Current Molecular Medicine (v.15, #3)
Editorial (Thematic Issue: Elucidating Mechanisms for Mental Disorders: From Specific Molecules to Pathology) by Satoshi Kida, Akira Sawa, Kazutaka Ikeda (191-192).
Specific Roles of NMDA Receptor Subunits in Mental Disorders by H. Yamamoto, Y. Hagino, S. Kasai, K. Ikeda (193-205).
N-methyl-D-aspartate (NMDA) receptor plays important roles in learning and memory. NMDA receptors are a tetramer that consists of two glycine-binding subunits GluN1, two glutamate-binding subunits (i.e., GluN2A, GluN2B, GluN2C, and GluN2D), a combination of a GluN2 subunit and glycine-binding GluN3 subunit (i.e., GluN3A or GluN3B), or two GluN3 subunits. Recent studies revealed that the specific expression and distribution of each subunit are deeply involved in neural excitability, plasticity, and synaptic deficits. The present article summarizes reports on the dysfunction of NMDA receptors and responsible subunits in various neurological and psychiatric disorders, including schizophrenia, autoimmune-induced glutamatergic receptor dysfunction, mood disorders, and autism. A key role for the GluN2D subunit in NMDA receptor antagonist-induced psychosis has been recently revealed.
Glutamate Signaling in Synaptogenesis and NMDA Receptors as Potential Therapeutic Targets for Psychiatric Disorders by Y. Ohgi, T. Futamura, K. Hashimoto (206-221).
Glutamate, a major excitatory neurotransmitter, plays important roles in synaptic plasticity, such as long-term potentiation (LTP) and new synapse formation. Growing evidence suggests that glutamate signaling is involved in the neurobiology of psychiatric disorders, including schizophrenia, major depressive disorder (MDD) and bipolar disorder (BP). Postmortem brain studies demonstrated altered spine density in brains from patients with these psychiatric disorders, indicating that remodeled neuronal circuits may contribute to the pathobiology of these psychiatric diseases. Drugs targeting the glutamate system have typically attracted attention as they show efficacy in animal studies and potential therapeutic effects in the clinical setting. In particular, the Nmethyl- D-aspartate (NMDA) receptor antagonist, ketamine exerts a rapid and robust antidepressant effect in treatment-resistant patients with MDD and BP, whereas conventional antidepressants require several weeks for therapeutic onset. Animal studies showed that ketamine induced rapid synaptogenesis, suggestive of synaptic plasticity via NMDA receptor signaling being an essential event in the treatment of depression. Therefore, drugs modulating glutamate signaling could also be potential therapeutic drugs for psychiatric disorders. First, we summarize the role of glutamate signaling on dendritic spine formation, maintenance and remodeling. Then, we discuss the abnormalities identified in dendritic spine and glutamate signaling from postmortem brain studies and animal models of psychiatric disorders. Finally, we review the potential benefits of drugs acting on the NMDA receptor in clinical and animal models of psychiatric disorders.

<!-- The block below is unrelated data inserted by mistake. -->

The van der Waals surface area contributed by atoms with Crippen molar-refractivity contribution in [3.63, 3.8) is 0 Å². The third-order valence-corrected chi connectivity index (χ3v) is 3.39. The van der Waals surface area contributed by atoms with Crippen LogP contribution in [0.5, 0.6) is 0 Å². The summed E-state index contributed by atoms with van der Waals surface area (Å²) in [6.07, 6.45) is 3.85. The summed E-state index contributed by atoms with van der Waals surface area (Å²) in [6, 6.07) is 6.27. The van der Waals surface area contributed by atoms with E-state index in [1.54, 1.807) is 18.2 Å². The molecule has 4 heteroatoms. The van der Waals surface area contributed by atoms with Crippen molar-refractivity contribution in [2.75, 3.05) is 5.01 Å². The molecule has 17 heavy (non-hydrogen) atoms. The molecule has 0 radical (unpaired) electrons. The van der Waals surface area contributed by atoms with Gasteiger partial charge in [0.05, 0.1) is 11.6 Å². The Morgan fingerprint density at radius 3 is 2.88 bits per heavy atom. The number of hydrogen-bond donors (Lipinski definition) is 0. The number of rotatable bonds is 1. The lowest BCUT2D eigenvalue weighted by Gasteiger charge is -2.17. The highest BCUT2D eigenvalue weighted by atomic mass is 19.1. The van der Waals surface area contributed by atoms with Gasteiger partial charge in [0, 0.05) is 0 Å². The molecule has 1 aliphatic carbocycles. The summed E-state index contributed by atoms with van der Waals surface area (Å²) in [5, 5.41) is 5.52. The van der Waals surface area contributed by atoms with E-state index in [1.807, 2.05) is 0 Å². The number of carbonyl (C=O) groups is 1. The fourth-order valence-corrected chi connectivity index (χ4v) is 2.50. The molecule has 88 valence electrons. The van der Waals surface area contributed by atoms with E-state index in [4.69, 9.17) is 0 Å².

Neurobehavioral Differences Between Mice Receiving Distinct Neuregulin Variants as Neonates; Impact on Sensitivity to MK-801 by T. Kato, Y. Abe, S. Hirokawa, Y. Iwakura, M. Mizuno, H. Namba, H. Nawa (222-236).
Neuregulin-1 (NRG1) is a well-recognized risk gene for schizophrenia and is often implicated in the neurodevelopmental hypothesis of this illness. Alternative splicing and proteolytic processing of the NRG1 gene produce more than 30 structural variants; however, the neuropathological roles of individual variants remain to be characterized. On the basis of the neurodevelopmental hypothesis of schizophrenia, we administered eNRG1 (0.1~1.0 μg/g), a core epidermal growth factor-like (EGF) domain common for all splicing NRG1 variants, to neonatal mice and compared their behavioral performance with mice challenged with a full mature form of type 1 NRG1 variant. During the neonatal stage, recombinant eNRG1 protein administrated from the periphery passed the blood-brain barrier and activated its receptor (ErbB4) in the brain. In adults, the mice receiving the highest dose exhibited lower locomotor activity and deficits in prepulse inhibition and tonedependent fear learning, although the hearing reduction of the eNRG1-treated mice may explain these behavioral deficits. Neonatal eNRG1 treatment also significantly potentiated MK-801-driven locomotor activity in an eNRG1 dose-dependent manner. In parallel eNRG1 treatment enhanced MK-801-driven c-Fos induction and decreased immunoreactivity for NMDA receptor subunits in adult brain. In contrast, mice that had been treated with the same molar dose of a full mature form of type 1 NRG1 as neonates did not exhibit hypersensitivity to MK-801. However, both animal models exhibited similar hypersensitivity to methamphetamine. Collectively, our findings suggest that aberrant peripheral NRG1 signals during neurodevelopment alter later behavioral traits and auditory functions in the NRG1 subtype-dependent manner.